Seventy-Five Receipts for Pastry Cakes, and Sweetmeats
Format: Global Grey free PDF, epub, Kindle ebook
Pages (PDF): 137
Publication Date: 1832
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Seventy-five recipes divided into four sections. Recipes include: Puff Paste; Common Paste; Mince Pies; Plum Pudding; Lemon Pudding; Orange Pudding; Cocoa Nut Pudding; Almond Pudding; Black Cake, or Plum Cake; Sponge Cake; Almond Cake; French Almond Cake; A Cheesecake; A-la-mode Beef; Chicken Pudding; A boned Turkey; Collared Pork; Spiced Oysters, and many more.
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The following Receipts for Pastry, Cakes, and Sweetmeats, are original, and have been used by the author and many of her friends with uniform success. They are drawn up in a style so plain and minute, as to be perfectly intelligible to servants, and persons of the most moderate capacity. All the ingredients, with their proper quantities, are enumerated in a list at the head of each receipt, a plan which will greatly facilitate the business of procuring and preparing the requisite articles.
There is frequently much difficulty in following directions in English and French Cookery Books, not only from their want of explicitness, but from the difference in the fuel, fire-places, and cooking utensils, generally used in Europe and America; and many of the European receipts are, so complicated and laborious, that our female cooks are afraid to undertake the arduous task of making any thing from them.
The receipts in this little book are, in every sense of the word, American; but the writer flatters herself that (if exactly followed) the articles produced from them will not be found inferior to any of a similar description made in the European manner. Experience has proved, that pastry, cakes, &c. prepared precisely according to these directions will not fail to be excellent: but where economy is expedient, a portion of the seasoning, that is, the spice, wine, brandy, rosewater, essence of lemon, &c. may be omitted without any essential deviation of flavour, or difference of appearance; retaining, however, the given proportions of eggs, butter, sugar, and flour.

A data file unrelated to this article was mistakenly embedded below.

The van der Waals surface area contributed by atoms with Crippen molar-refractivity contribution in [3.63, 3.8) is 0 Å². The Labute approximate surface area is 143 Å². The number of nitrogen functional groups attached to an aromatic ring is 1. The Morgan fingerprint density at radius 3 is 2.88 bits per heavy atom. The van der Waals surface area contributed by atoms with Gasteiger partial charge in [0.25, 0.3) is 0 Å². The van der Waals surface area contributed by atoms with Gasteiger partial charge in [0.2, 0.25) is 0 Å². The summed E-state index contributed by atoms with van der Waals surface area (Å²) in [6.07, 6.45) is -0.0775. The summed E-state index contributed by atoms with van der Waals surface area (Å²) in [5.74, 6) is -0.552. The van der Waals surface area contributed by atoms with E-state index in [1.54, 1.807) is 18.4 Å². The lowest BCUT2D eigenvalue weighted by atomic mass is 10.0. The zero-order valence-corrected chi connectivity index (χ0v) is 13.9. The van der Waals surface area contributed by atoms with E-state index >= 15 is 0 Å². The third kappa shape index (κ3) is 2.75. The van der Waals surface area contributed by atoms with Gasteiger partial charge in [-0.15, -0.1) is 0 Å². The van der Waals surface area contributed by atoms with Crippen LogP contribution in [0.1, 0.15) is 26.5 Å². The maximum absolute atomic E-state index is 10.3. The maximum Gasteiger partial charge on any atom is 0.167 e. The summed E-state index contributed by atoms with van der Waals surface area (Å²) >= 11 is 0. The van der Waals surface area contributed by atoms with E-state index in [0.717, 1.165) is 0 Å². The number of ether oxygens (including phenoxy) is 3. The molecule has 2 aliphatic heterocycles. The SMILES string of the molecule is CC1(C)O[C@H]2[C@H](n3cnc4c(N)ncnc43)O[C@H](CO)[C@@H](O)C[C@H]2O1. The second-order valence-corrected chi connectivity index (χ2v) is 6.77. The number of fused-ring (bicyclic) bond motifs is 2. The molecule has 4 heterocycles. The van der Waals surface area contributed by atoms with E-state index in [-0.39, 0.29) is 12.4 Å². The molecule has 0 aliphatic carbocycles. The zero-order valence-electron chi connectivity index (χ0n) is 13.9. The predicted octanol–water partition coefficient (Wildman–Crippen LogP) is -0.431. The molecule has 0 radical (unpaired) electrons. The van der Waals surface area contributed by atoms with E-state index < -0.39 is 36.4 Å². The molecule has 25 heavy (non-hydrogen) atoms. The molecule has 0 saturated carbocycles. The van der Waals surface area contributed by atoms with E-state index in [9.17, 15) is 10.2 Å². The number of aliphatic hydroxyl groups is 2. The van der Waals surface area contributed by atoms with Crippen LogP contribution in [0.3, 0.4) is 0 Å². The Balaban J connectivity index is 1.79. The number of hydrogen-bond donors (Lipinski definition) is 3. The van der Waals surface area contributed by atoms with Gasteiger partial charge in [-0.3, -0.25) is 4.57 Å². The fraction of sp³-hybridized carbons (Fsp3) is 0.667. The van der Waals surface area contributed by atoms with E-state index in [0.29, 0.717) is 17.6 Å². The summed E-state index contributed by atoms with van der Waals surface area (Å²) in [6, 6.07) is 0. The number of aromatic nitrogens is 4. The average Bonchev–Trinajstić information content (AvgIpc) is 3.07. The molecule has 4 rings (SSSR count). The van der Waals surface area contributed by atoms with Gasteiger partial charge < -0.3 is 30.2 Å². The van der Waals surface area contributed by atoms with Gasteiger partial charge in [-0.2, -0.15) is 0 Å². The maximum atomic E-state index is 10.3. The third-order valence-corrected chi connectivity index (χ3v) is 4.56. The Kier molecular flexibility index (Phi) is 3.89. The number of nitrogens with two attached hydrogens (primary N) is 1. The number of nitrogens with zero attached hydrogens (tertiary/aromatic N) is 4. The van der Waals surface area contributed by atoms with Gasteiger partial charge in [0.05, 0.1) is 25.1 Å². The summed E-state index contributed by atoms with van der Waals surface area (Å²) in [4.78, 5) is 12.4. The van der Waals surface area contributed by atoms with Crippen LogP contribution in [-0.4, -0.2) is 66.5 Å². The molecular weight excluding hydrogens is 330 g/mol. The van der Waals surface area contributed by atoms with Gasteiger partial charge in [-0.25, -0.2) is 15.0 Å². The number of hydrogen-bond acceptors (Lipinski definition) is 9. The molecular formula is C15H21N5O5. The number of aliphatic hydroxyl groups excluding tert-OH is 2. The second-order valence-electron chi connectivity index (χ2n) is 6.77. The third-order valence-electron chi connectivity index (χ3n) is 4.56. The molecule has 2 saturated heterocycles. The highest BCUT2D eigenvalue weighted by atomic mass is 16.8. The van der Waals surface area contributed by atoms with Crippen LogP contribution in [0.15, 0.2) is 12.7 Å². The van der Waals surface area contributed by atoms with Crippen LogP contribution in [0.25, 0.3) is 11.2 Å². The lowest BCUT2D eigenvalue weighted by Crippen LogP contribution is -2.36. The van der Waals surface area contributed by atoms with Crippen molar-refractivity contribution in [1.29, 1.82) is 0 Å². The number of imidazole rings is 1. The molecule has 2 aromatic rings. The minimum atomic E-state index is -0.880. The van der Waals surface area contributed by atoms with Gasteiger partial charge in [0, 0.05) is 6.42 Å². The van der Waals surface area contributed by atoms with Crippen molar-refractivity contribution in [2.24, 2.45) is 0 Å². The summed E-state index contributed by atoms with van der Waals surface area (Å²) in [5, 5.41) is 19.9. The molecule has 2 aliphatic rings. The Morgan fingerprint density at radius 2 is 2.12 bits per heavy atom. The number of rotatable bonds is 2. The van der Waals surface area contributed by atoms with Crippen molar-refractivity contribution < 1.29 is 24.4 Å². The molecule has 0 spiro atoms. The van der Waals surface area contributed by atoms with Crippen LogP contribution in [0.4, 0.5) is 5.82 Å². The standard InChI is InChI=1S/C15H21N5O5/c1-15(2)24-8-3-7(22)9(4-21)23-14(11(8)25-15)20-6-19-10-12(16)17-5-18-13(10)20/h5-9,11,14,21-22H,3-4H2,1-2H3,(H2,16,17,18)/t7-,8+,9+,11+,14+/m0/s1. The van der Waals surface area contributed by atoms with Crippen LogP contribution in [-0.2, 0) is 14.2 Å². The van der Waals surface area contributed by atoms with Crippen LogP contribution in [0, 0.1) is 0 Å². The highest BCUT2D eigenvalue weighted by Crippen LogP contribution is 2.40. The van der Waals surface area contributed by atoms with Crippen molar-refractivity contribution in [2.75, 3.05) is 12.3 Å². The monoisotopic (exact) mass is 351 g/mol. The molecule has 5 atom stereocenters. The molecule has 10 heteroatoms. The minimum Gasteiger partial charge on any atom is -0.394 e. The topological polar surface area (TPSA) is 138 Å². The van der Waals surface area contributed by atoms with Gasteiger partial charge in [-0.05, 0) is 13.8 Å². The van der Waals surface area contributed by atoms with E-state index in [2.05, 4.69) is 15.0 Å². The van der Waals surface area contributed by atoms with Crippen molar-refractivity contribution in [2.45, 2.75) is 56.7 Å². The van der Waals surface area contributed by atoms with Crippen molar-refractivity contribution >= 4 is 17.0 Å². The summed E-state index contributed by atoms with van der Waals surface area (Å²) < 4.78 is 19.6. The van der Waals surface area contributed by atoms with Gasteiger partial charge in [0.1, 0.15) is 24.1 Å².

But if done at home, and by a person that can be trusted, it will be proved, on trial, that any of these articles may be made in the best and most liberal manner at one half of the cost of the same articles supplied by a confectioner. And they will be found particularly useful to families that live in the country or in small towns, where nothing of the kind is to be purchased.
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